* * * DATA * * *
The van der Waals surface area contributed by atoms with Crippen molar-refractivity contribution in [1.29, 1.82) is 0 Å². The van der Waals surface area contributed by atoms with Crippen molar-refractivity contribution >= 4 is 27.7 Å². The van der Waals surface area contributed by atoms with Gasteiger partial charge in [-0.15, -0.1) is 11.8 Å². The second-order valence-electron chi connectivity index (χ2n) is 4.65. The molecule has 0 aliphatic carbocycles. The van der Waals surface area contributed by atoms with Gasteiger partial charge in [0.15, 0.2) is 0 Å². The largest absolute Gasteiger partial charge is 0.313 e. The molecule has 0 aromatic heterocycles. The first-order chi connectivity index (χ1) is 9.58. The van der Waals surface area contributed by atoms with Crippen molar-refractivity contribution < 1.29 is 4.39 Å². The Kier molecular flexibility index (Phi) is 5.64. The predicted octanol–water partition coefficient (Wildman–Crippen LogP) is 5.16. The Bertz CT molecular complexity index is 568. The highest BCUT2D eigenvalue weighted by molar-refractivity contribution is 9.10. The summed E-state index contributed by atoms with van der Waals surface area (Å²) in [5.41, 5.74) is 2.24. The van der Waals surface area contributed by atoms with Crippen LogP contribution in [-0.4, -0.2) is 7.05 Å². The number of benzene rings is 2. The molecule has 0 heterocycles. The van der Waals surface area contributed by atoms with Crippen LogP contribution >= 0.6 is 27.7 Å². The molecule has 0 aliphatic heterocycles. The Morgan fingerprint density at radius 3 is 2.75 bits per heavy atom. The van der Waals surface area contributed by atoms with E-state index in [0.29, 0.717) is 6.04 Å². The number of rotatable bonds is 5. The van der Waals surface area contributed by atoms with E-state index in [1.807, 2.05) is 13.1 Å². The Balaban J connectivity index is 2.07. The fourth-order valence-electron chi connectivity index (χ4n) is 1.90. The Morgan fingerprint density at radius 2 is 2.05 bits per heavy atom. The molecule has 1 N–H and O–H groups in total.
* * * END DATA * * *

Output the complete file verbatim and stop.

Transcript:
The van der Waals surface area contributed by atoms with Crippen molar-refractivity contribution in [1.29, 1.82) is 0 Å². The van der Waals surface area contributed by atoms with Crippen molar-refractivity contribution >= 4 is 27.7 Å². The van der Waals surface area contributed by atoms with Gasteiger partial charge in [-0.15, -0.1) is 11.8 Å². The second-order valence-electron chi connectivity index (χ2n) is 4.65. The molecule has 0 aliphatic carbocycles. The van der Waals surface area contributed by atoms with Gasteiger partial charge in [0.15, 0.2) is 0 Å². The largest absolute Gasteiger partial charge is 0.313 e. The molecule has 0 aromatic heterocycles. The first-order chi connectivity index (χ1) is 9.58. The van der Waals surface area contributed by atoms with Crippen molar-refractivity contribution < 1.29 is 4.39 Å². The Kier molecular flexibility index (Phi) is 5.64. The predicted octanol–water partition coefficient (Wildman–Crippen LogP) is 5.16. The Bertz CT molecular complexity index is 568. The highest BCUT2D eigenvalue weighted by molar-refractivity contribution is 9.10. The summed E-state index contributed by atoms with van der Waals surface area (Å²) in [5.41, 5.74) is 2.24. The van der Waals surface area contributed by atoms with Crippen LogP contribution in [-0.4, -0.2) is 7.05 Å². The number of benzene rings is 2. The molecule has 0 heterocycles. The van der Waals surface area contributed by atoms with Crippen LogP contribution >= 0.6 is 27.7 Å². The molecule has 0 aliphatic heterocycles. The Morgan fingerprint density at radius 3 is 2.75 bits per heavy atom. The van der Waals surface area contributed by atoms with E-state index in [0.29, 0.717) is 6.04 Å². The number of rotatable bonds is 5. The van der Waals surface area contributed by atoms with E-state index in [1.807, 2.05) is 13.1 Å². The Balaban J connectivity index is 2.07. The fourth-order valence-electron chi connectivity index (χ4n) is 1.90. The Morgan fingerprint density at radius 2 is 2.05 bits per heavy atom. The molecule has 1 N–H and O–H groups in total.